Beyond Each Other: Declaring Freedom from the Black Collective

At one time the ideology existed that none of us are free until all of us are free

It was a watchword in the struggle for civil rights that helped to tie us all together as a family and as a community.

However, to our disadvantage as individuals, that same concept of “the black community” has now evolved an essence in and of itself; too often overshadowing many of the folk who comprise the community. Through narrowness of thought and sanctioning of conduct, the black community has come to reproach those members who dare stray from its ideological clutches.

The none-or-all ideology of freedom was valuable when black people were enslaved. Then, we needed to form and close ranks toward our collective great and noble destiny.

However, since emancipation, this notion has increasingly lost its meaning and become outdated. More appropriate to today’s social and economic conditions is the idea that none of us are free until we allow each of us the freedom to become. Free to conjoin, and free to deviate. A people can be free under no lesser circumstance.

An example of the use of outdated ideology is the argument that black persons who do not live within the confines of an area with a large black population or who do not share an economic status comparable to the majority of its inhabitants are not part of the community. This terribly racist notion is a dangerous parallel to the reported dissension between field Negroes and house Negroes during the era of slavery. It limits membership in good standing to arbitrary criteria that contribute to the circumscriptions that abound in many segments of black communities.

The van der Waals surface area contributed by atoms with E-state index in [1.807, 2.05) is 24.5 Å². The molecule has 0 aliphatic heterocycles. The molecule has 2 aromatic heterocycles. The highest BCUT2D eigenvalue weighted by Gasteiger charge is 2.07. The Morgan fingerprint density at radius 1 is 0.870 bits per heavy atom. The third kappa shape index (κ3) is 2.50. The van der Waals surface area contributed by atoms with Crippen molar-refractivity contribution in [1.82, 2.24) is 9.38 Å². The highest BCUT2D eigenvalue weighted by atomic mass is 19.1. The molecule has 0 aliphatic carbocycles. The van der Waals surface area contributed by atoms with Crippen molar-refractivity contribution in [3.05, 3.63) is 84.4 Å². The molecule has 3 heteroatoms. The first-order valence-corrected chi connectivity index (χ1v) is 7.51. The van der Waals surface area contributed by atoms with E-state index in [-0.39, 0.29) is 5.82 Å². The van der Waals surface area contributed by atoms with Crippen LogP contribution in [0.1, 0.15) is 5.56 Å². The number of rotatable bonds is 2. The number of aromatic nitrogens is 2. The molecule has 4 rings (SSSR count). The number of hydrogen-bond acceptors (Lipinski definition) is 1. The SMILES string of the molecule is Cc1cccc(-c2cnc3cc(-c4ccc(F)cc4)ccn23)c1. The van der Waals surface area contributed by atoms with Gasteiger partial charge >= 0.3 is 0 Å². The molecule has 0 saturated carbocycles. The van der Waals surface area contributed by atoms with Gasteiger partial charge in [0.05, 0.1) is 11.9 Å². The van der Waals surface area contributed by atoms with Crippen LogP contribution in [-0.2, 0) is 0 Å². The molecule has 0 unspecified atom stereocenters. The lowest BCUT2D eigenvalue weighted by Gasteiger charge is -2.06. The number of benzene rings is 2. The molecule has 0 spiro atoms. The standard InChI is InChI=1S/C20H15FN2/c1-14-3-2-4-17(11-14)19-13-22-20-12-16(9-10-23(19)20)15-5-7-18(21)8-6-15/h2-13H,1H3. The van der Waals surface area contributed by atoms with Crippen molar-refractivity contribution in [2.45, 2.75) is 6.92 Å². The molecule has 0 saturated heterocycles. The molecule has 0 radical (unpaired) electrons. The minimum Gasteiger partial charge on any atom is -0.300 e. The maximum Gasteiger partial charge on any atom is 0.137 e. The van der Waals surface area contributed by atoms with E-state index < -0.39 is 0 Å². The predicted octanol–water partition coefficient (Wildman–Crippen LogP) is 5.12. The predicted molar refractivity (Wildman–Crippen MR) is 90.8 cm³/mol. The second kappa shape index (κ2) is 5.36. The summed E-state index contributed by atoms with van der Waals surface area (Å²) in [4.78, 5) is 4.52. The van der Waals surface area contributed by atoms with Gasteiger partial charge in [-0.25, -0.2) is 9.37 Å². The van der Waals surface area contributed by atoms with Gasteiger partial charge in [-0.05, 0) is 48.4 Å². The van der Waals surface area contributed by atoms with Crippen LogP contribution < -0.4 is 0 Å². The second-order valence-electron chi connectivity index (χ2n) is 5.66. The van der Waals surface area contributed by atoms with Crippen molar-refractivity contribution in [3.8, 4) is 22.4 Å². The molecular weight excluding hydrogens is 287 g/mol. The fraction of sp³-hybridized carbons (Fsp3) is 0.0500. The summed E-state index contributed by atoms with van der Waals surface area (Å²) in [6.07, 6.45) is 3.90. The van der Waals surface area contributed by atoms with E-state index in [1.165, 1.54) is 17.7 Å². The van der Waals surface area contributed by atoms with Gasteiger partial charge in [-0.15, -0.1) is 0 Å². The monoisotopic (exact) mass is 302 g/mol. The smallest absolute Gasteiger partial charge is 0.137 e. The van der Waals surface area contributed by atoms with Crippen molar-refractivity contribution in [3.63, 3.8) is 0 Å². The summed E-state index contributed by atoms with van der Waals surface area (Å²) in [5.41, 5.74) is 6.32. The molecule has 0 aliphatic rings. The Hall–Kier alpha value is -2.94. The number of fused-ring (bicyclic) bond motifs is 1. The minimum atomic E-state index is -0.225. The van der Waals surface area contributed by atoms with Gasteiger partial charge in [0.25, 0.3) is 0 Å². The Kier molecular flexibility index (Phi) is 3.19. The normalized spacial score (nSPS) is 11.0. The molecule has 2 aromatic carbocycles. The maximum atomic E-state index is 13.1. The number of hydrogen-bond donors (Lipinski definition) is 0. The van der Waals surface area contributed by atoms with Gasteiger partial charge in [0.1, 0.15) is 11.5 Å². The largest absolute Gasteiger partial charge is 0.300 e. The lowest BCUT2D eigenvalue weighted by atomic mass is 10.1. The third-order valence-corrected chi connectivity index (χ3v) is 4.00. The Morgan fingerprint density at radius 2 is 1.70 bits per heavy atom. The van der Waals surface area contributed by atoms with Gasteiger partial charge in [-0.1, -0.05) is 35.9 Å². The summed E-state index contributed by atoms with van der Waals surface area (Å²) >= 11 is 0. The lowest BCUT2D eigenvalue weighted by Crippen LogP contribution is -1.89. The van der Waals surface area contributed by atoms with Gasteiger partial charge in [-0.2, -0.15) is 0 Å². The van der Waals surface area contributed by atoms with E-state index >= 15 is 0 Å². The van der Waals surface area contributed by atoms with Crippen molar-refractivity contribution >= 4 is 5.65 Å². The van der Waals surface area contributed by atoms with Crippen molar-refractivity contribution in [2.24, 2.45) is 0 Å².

These arbitrary demarcations of community have led to confusion, insularism, and censure as the rest of the world becomes increasingly pluralistic.

The notion of a strong, tight-knit community whose members are connected was, at one time, functional for black people. But now that same notion serves to hamstring us as a group and as individuals. Nevertheless, many individuals, particularly those black persons who are upwardly mobile and progressive, feel put upon to reconcile a perceived need or pressure to connect.

What to do? What to do?

Well, that’s all the time we have for today. 

Until next time: 



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Dr. James Davison, Jr. is a licensed psychologist and university professor. He conducts a private practice in Seattle, Washington, and has appeared on
several nationally-aired programs including The Phil Donahue Show, The
Ken Hamblin Show
, National Public Radio’s All Things Considered, and
C-SPAN’S Book TV. Dr. Davison hails from Philadelphia, and is the author of several books – Prisoners Of Our Past, Sweet Release, and the upcoming Paid In Full – related to individuality and personal freedom for African-Americans.

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